Jesse James Meets Frankenstein’s Daughter, 1966
With a title like Jesse James Meets Frankenstein’s Daughter, you rather expect something. Cheese, camp, Ed Wood-level silliness, something. But no, you basically get the title. And, okay, two reasonably-attractive female leads (who offer more variety than anything else in the movie — one’s a bona fide Cuban, the other is actually Eastern European), who aren’t given much to do.
This flick was shot in eight days, and it really shows. I mean, come on, The Erotic Adventures of Zorro (“The First Movie Ever Rated Z!”) had a nine day shoot! The actors mostly phone in their performances, the director sets the camera down and doesn’t do anything interesting with it, the location scout found sets and locations that more or less fit the story, even the screenwriter seems to have knocked this out without much interest or care. (He does make an effort to fit the story into the timeline of the real Jesse James’s life, which he would, since he made a mini-career out of writing or producing Jesse James films, but beyond that he just coasts. The Wild Bunch has its name from history, and nothing else. Information is delivered in gobbing expository lumps. And so on.)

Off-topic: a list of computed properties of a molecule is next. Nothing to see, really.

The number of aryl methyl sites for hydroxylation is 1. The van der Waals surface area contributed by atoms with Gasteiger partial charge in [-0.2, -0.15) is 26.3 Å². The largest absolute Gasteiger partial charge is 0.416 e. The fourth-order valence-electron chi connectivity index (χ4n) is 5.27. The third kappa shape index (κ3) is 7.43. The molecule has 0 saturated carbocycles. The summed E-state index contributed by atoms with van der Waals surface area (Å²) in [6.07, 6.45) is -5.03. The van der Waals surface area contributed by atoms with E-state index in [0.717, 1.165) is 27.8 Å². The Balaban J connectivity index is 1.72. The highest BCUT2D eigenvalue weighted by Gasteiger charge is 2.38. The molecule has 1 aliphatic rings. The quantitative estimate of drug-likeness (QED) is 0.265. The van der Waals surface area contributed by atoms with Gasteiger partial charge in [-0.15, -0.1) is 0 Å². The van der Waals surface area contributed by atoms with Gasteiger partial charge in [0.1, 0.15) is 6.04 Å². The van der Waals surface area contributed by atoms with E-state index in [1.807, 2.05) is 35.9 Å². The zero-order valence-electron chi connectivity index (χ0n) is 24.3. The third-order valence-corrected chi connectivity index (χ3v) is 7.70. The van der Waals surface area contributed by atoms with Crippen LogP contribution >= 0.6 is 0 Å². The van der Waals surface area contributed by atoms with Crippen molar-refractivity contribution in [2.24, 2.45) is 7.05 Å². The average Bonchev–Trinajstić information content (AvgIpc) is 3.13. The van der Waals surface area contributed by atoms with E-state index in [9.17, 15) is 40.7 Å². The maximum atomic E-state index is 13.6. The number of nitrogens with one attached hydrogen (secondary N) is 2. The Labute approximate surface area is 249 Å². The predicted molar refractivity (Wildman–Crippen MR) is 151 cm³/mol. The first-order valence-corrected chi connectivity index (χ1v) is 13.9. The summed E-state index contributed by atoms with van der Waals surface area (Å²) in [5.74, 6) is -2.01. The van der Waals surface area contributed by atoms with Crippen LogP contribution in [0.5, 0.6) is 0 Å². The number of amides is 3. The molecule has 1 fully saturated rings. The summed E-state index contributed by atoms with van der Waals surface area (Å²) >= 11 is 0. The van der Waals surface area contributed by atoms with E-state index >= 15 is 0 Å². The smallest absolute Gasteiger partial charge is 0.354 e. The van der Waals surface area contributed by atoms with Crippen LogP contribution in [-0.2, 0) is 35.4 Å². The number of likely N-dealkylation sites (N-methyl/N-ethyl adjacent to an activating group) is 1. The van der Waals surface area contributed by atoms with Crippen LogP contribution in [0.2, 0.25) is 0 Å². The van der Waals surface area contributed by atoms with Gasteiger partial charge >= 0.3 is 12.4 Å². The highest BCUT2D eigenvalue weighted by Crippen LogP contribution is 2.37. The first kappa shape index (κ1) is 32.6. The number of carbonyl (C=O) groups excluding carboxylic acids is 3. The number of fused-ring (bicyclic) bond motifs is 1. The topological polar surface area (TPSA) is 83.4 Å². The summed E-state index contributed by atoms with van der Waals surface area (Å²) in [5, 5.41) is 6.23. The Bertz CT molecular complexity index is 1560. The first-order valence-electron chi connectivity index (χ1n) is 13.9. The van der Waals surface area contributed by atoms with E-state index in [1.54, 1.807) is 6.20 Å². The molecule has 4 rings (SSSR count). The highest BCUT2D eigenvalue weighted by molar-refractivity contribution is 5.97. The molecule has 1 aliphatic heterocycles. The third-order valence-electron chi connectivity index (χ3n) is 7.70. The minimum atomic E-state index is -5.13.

It’s basically a nothing movie, made to fill out a double-feature bill (paired with, of course, Billy the Kid meets Dracula), and almost instantly forgettable.
If you want it, it’s available on its own, or on the Chilling Classics 50 Movie Pack.